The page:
In contrast to many assets, including gold, Bitcoin’s price can significantly fluctuate based on comments made by public figures on social media platforms in the short term. A prime example of this sensitivity to public discourse is the impact of Elon Musk’s statements on the cryptocurrency. Particularly since the start of 2021, his remarks have shown a profound ability to influence Bitcoin’s value.

Notably, in the past month alone, Musk’s comments have repeatedly exerted a negative effect on Bitcoin’s price.

This leads us to a critical issue: if the mere utterance of a few ill-advised words by an entrepreneur on Twitter can precipitate a 30% fluctuation in an asset’s value, then the bottom line is that it is inherently unsuitable as a stable store of value. The excessive volatility of Bitcoin undermines its reliability for long-term investment. In contrast, the price of gold remains impervious to the influence of individual market players’ social media commentary. Yet, since reaching its price apex, Bitcoin has experienced even more dramatic downturns, with losses reaching 50%.

Elon Musk is not the sole figure whose public statements have significantly impacted Bitcoin’s valuation. After Tesla’s initial endorsement of Bitcoin through purchase and acceptance as payment — actions that significantly boosted the crypto asset’s value — Musk announced the company’s withdrawal from Bitcoin. This decision contributed to its value decline. Additionally, “whales” — investors holding over 1 million bitcoins — have been offloading their stakes, further driving the price down. According to data from analytics firm Glassnode, since February of this year, when Bitcoin first surpassed $41,000, there has been a notable sell-off by these large holders.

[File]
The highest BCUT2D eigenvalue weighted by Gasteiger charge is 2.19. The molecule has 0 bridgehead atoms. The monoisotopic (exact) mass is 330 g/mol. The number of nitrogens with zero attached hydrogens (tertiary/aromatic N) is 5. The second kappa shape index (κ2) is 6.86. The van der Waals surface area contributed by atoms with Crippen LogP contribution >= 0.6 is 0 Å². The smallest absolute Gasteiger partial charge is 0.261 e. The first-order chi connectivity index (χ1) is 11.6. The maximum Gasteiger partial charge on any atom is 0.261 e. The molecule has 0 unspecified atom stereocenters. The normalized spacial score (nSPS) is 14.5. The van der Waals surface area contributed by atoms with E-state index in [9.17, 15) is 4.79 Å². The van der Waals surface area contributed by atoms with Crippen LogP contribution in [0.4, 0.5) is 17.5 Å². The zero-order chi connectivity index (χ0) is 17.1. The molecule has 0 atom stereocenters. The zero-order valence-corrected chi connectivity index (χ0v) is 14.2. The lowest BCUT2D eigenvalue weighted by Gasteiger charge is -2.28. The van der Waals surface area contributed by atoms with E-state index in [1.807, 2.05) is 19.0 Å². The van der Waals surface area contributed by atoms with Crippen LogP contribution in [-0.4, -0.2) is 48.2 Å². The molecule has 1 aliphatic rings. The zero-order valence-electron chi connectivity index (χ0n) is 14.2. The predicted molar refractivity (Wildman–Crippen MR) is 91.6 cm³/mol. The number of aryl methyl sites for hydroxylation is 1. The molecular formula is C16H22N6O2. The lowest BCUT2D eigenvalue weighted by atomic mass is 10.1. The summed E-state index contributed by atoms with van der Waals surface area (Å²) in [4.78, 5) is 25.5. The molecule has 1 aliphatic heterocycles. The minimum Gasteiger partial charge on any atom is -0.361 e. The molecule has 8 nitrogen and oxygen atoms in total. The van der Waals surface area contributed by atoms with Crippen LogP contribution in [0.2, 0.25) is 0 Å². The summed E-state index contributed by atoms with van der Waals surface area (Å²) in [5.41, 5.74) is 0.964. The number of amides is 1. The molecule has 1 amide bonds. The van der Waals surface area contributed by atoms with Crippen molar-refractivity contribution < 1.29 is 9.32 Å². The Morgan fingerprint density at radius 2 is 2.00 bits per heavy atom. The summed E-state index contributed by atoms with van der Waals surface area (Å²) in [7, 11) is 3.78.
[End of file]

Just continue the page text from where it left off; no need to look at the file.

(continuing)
Consequently, Bitcoin’s price fluctuations bear a resemblance to a “pump-and-dump” scheme. While cryptocurrency is not designed with this intention, the outcome speaks for itself, highlighting the challenges in perceiving Bitcoin as a dependable financial asset.

The Widespread Institutional Skepticism Towards Bitcoin

The recent downturn in Bitcoin’s price cannot solely be attributed to the actions of whales and Elon Musk’s influential tweets. Decisions within the political arena have also played a significant role.

A pivotal event was China’s prohibition of digital currency transactions and handling, enacted in mid-May. This policy change alone precipitated a 12% drop in Bitcoin’s value in a single day. Following this, China intensified its crackdown on Bitcoin mining and trading activities, even incorporating illegal cryptocurrency transactions into its criminal code.

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However, China is not alone in its aversion to cryptocurrencies. Several banks in the Middle East have implemented restrictions on cryptocurrency trading and operations. Meanwhile, in the developed world, financial institutions and regulators are adopting a more cautious stance, opting to observe how the situation unfolds. Political risks associated with cryptocurrencies were also a focal point in a previous discussion.

Bitcoin and Its Relationship with Inflation